I will be using the Westminster Confession of Faith as a standard of reference for representing Calvinism accurately. The Westminster Confession is by far the most predominant confessional statement of Calvinist theology in the Western world. With that established, I now present to you the Five things that most non-Calvinists assert about Calvinism, but which Calvinism does not teach.
1. Calvinism does not deny that we have free will.
The Westminster Confession has an entire chapter named “Of Free Will”. Here is the first complete section of that chapter:
God hath endued the will of man with that natural liberty, that it is neither forced, nor, byany absolute necessity of nature, determined to good, or evil. (WCF 9.1)
That’s as clear as you’ll ever get to the affirmation of free will. There’s also a chapter on God’s providential guiding of His creation earlier in the Confession in which the authors again affirm their belief in fee will:
God, from all eternity, did, by the most wise and holy counsel of his own will, freely, and unchangeably ordain whatsoever comes to pass: yet so, as thereby neither is God the author of sin, nor is violence offered to the will of the creatures; nor is the liberty or contingency of second causes taken away, but rather established. (WCF 3.1)
When the Confession refers to “second causes”, human will is included in that category. Yet, asserting the liberty of “second causes” in general wasn’t enough for the authors of this Confession. They also insisted that in God’s providential control of events there is no “violence offered to the will of the creatures”. Section 3.1 of this Confession is not exclusive to Calvinism. The belief that God ordains everything that comes to pass is just Theism. Every Christian theological tradition agrees on this point. The differences come about when one confronts the following questions, like the relationship between God’s ordaining of events and his foreknowledge of them.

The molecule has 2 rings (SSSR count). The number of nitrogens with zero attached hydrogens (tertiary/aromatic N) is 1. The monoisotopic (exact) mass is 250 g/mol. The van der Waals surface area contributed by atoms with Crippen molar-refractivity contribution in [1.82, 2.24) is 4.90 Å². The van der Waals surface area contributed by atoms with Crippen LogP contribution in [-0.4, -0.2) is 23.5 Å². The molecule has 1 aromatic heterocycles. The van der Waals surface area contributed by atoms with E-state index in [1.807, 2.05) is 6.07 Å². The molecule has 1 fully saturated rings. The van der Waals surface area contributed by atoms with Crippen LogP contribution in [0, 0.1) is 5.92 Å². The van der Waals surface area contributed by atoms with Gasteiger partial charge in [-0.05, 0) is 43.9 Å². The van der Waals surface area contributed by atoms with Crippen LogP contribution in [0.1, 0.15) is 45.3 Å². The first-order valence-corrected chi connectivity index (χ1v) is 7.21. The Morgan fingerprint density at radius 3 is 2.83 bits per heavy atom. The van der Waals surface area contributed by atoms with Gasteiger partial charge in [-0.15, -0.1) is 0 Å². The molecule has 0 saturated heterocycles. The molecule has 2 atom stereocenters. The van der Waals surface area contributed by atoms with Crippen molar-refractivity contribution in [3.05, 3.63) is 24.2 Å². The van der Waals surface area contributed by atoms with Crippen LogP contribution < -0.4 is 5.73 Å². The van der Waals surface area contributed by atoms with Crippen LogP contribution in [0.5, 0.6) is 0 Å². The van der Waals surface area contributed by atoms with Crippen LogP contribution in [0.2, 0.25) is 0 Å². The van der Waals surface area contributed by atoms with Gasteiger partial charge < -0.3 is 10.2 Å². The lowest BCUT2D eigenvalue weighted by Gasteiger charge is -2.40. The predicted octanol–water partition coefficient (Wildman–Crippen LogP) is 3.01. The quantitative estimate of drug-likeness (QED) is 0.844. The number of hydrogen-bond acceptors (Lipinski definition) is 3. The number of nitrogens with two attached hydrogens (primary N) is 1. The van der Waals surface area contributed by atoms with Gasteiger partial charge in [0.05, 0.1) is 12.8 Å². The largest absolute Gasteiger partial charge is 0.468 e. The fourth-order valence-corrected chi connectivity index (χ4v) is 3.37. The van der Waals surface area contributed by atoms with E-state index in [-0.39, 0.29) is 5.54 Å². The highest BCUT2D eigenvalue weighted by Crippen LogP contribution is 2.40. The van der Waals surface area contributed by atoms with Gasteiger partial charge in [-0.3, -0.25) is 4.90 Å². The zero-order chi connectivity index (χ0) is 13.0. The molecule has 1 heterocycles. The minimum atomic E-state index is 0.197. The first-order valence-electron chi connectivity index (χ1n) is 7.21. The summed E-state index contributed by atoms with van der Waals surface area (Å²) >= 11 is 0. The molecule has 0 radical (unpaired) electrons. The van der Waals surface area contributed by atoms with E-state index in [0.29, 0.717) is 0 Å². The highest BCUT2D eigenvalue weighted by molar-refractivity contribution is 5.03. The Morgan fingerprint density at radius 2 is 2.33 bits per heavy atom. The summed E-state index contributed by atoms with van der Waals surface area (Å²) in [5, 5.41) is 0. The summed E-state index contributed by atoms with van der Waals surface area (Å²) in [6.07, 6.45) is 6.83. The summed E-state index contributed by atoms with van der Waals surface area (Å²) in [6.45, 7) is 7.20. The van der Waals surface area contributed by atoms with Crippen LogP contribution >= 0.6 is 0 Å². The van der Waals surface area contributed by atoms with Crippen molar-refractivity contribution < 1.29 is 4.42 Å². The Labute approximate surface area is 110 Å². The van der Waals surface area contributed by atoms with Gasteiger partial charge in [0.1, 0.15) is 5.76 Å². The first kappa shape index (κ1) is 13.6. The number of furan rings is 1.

Now, a lot more can be said about this topic, but that aside, the important point is that Calvinism clearly and unambiguously asserts that we have free will. If this is true, then why do so many people think Calvinism denies free will?
Today, the phrase “free will” refers to moral responsibility. When one says people have free will, one means that they are not merely puppets of exterior natural forces such as one’s heredity and environment; one is in control of one’s own choices and is morally responsible for them. In modern-day language, the opposite of “free will” is “determined will”, that is to say, a will whose actions are naturally determined by things outside itself.
However, in the 16th century, when the Reformation first began, one of the central debates was over “free will” in a completely different sense. Back then, then question was whether the will is, by nature, enslaved by sin and in captivity to Satan. In this context, the opposite of “free” is not “determined” but “enslaved”. Believing in “free will” meant believing that human beings are not born as slaves of Satan. Denying “free will” meant believing that they are.